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Monday, January 16, 2012

Markets and malnutrition

In 1985, the rock star Bob Geldof organised Live Aid to raise money to combat famine in northern Ethiopia. Some 8 million persons suffered sever famine of whom 1 million died. What wasn’t known at the time was that in southern Ethiopia, there was ample food. So great was the glut that prices fell by 80% and subsequently, almost 300,000 tonnes of maize was left to rot in the fields.  The co-existence of food shortages and food gluts comes down to a failure of markets and during this period and for decades afterwards, the Washington suits of the World Bank and IMF were adamant that governments stay away from price support and agricultural subsidies. Leave it all to the markets was the theory. That happily has now been abandoned and there is a clear recognition that markets only work when the proper infrastructure exists.

African agriculture has a long way to go to make real progress. Only 7% of arabale land in Africa is irrigated compared to 45% in Asia. Road density is 6 times greater in Asia than Africa and fertilizer use is 7 times higher in Asia. Food production per capita has stagnated in Africa and fertilizer use, a useful measure of the confidence  farmers have in agriculture, has fallen. The food import bill for Africa is now double what it was  2 decades ago.

African farmers tend to think locally when it comes to taking their crops to market and typically they trade only with a radius of 8 to 10 km of their farm. They trade with dealers they know and trust. However, they are always left with the same problem. They have no idea what price they are likely to receicve for their crops. They cannot know that, for example, this year many farmers have decided to grow some crop such that when they turn up at the market, the price is rock bottom. Last week the price might have been much higher but they have no way of knowing these important issues. Farmers may even take a pig to he market to find no buyer. Food commodities change hands four times on average before they reach the end user and, apparently, each time the food is re-branded by being put into the buyers sacks! Of course at each trading occasion there is a level of risk because just as the local farmer has no market knowledge, that also appies up the line.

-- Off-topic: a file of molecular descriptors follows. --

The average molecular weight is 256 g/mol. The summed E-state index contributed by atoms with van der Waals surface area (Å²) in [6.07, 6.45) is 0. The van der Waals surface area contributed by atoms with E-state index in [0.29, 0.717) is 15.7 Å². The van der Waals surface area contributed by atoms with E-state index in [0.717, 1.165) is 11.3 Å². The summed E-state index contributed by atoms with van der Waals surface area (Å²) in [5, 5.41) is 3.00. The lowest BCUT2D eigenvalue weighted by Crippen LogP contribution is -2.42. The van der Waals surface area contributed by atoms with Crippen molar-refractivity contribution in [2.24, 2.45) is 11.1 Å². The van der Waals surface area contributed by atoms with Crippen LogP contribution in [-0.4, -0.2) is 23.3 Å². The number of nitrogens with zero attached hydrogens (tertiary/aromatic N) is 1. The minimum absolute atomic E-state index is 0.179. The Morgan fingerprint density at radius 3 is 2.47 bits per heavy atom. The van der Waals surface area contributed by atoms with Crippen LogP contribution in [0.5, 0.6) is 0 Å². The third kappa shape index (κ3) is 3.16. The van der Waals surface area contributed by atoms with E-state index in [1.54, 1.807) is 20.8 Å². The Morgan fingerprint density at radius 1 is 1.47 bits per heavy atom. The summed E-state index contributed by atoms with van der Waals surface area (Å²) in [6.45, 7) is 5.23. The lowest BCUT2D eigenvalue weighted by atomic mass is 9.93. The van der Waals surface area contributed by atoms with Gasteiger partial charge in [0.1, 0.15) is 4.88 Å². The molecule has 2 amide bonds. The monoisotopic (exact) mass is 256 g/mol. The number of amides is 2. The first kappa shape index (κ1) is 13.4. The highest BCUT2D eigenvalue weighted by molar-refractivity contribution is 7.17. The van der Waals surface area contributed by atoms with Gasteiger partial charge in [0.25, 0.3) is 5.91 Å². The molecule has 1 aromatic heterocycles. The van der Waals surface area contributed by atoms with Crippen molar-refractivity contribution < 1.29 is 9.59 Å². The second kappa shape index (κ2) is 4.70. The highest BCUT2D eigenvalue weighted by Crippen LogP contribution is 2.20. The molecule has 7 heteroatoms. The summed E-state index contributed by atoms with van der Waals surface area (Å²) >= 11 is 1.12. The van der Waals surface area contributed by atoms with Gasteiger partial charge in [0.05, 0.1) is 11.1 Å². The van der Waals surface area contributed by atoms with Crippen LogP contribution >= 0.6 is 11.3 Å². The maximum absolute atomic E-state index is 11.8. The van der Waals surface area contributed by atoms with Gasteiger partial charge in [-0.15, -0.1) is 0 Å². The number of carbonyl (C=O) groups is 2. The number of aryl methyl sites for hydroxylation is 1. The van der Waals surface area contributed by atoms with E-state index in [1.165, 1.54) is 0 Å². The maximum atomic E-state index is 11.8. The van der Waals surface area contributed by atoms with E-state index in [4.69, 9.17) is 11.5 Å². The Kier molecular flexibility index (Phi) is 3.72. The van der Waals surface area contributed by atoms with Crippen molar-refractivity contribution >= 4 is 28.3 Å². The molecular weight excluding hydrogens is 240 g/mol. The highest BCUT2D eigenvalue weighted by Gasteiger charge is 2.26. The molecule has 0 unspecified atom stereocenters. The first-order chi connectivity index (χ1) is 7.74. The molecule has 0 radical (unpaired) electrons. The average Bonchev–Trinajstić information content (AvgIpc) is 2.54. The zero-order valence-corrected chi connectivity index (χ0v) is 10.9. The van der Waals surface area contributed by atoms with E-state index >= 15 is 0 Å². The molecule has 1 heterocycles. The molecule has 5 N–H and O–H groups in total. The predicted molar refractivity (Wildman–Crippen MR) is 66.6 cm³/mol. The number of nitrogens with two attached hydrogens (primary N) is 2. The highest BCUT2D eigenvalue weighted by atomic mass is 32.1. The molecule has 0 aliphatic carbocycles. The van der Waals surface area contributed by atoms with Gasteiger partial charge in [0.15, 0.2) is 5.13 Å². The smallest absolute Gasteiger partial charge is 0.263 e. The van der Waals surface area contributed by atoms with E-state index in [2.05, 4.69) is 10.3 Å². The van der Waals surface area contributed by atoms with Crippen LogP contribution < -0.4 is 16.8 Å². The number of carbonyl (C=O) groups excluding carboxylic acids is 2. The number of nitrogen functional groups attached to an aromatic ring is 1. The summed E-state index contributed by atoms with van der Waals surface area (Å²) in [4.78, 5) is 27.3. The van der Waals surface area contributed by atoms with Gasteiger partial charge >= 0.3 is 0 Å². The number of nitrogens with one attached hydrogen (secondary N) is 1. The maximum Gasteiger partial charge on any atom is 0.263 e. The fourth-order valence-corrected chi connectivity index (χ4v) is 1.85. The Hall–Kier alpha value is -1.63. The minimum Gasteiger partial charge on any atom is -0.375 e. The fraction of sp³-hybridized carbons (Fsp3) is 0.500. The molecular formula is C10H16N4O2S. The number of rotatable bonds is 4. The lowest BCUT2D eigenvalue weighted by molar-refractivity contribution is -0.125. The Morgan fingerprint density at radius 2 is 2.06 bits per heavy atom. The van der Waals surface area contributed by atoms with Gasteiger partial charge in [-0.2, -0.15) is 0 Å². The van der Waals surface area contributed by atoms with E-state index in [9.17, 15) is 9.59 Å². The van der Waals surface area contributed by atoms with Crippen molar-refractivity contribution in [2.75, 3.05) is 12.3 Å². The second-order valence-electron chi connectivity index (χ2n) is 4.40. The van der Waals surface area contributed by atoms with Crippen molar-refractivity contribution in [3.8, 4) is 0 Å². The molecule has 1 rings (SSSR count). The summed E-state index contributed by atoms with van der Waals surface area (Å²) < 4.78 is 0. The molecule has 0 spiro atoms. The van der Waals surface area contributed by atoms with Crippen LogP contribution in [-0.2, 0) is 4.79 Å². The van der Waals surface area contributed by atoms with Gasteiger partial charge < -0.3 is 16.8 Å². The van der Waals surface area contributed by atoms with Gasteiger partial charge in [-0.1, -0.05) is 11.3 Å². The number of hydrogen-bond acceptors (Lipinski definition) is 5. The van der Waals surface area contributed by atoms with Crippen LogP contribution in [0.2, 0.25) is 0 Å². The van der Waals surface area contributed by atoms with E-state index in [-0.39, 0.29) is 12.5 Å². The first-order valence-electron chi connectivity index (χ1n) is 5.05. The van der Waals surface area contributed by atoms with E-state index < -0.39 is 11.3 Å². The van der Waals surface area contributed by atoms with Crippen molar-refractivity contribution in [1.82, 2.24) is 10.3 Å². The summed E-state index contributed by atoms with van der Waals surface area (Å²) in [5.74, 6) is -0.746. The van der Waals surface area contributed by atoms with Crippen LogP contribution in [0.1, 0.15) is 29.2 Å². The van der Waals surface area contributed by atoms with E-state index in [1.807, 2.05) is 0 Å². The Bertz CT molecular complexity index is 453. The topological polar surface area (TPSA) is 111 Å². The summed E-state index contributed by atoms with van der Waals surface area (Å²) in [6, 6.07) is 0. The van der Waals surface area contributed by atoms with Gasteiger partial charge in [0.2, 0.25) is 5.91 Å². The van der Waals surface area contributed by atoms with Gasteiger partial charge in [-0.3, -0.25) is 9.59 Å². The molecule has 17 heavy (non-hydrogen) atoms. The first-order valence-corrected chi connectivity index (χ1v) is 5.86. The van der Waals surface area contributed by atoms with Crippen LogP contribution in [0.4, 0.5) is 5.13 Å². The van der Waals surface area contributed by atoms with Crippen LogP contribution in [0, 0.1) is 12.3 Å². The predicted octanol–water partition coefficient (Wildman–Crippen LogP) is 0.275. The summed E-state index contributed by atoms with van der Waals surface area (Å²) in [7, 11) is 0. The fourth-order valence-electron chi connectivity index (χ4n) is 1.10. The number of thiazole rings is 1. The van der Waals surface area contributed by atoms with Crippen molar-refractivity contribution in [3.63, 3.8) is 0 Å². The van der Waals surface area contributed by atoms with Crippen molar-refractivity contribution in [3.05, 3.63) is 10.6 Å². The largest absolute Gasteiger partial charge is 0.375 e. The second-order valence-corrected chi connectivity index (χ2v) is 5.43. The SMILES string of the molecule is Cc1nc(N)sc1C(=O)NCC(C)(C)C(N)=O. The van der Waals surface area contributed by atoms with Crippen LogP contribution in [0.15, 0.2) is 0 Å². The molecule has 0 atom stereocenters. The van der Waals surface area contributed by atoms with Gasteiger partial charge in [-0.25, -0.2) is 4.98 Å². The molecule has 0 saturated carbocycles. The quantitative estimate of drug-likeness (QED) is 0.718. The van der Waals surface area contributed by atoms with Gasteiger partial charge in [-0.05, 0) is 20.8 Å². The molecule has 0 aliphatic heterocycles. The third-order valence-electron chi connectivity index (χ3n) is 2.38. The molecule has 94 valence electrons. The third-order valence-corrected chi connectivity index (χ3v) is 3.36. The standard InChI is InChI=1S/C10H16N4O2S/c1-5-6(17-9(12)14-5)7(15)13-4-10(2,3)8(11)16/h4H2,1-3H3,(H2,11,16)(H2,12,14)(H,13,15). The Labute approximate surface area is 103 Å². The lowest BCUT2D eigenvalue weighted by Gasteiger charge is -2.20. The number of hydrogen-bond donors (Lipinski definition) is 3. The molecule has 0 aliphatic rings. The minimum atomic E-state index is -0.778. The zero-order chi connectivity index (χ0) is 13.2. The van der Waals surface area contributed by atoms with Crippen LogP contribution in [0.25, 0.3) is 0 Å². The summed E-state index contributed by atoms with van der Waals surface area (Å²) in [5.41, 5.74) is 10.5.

Eleni Gabre-Madhin gave up her job as a senior economist at the World Bank to return to Ethiopia to build Africa’s first commodity exchange. This blog builds on her TED presentation[1].  The Ethiopian Commodity Exchange (ECEX) is housed in a spanking new building in Addis Ababa. It has created a highly integrated system to bring buyer and seller together. For the buyer, the system provides complete confidence that the material being purchased is of the grade and standard that is being paid for. For the seller, the system provides a knowledge of the commodity price in real time. This is achieved by using mobile telephony as well as the use of purpose-built internet cafes. ECEX has for the first time in Ethiopia, introduce a grades and standards sysytem so that farmers can see the advantage of inward invstment in their enterprise to attain a higher grade and thus earn a premium price. Farmers can lock in prices through forward contracts and use future prices for planting decisions and for inward investment in their farms. Farmers can now sell across time and distance and buyers dont need to see the product since it is certified in one of the 20 ECEX warehouses dotted around the main areas of agricultural output.  Ethiopia produces more grain than South Africa and is the second largest producer in Africa. The establishment of ECEX takes the risk out of trading because it imparts detailed and instant knowledge to buyer and seller. With the growth and integration of such commodity exchanges south of the equator, the day when the northern hemisphere dictates price to the south will disappear.

Will another Live Aid concert be needed? Well, while Africa learns to help itself, it will continue to need aid to combat malaria and HIV and to ensure that the commodities grown in this highly fertile land are available to its citizens at optimum levels, when and where they are needed. Slowly, Africa is learning to help itself.

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